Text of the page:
ASME-Landmark:Reed Gold Mine Ten-Stamp Mill


The first authenticated discovery of gold occurred in North Carolina in 1799. During its peak years, gold mining employed more of North Carolina's people than any occupation other than farming. The estimated value of the gold recovered reached over a million dollars a year, and prior to 1828 all native gold coined by the United States mint came from North Carolina. The state maintained its leadership in gold production until 1848, when it was eclipsed in importance by the California gold rush.

The Reed Gold Mine Ten-Stamp Mill, built by the Mecklenburg Iron Works of Charlotte, North Carolina, is a typical mill of the late nineteenth century. Built in 1830, the mill's working parts were made of cast iron; it resembled a large mortar and pestle. Two groups of five 750-pound stamps with 5- to 7-inch lift rose and fell thirty-five times a minute to yield a finely crushed ore.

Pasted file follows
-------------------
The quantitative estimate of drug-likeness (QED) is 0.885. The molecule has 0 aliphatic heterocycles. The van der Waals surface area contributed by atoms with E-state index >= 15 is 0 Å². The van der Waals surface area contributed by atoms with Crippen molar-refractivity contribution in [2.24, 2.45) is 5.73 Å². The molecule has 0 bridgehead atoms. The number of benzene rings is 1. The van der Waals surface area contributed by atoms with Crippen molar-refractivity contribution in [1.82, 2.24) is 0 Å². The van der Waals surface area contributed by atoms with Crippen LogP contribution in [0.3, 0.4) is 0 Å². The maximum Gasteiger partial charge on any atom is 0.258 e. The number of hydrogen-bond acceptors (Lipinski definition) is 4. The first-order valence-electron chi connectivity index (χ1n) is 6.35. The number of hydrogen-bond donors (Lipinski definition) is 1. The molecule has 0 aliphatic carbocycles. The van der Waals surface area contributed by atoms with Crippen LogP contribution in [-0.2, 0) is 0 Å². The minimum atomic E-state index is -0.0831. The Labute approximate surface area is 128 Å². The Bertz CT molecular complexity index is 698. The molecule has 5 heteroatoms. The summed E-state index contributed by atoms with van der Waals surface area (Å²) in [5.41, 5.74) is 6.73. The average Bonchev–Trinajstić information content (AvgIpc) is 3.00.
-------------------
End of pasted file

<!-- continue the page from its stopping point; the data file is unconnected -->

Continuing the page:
Seventy-two gallons of water were needed per stamp per hour. The mixture of water, crushed quartz, and gold then flowed over amalgamation plates covered with a thin layer of mercury. As the crushed ore passed over the plates, the gold and mercury formed an amalgam. The amalgam was then retorted, the mercury condensed and reused, and the gold purified and cast.

The last underground excavation recorded at the Reed Gold Mine was in 1912. In 1971, the Reed Gold Mine was donated to the State of North Carolina, and a museum was established. The mill is original except for the timber work. See ASME website for more information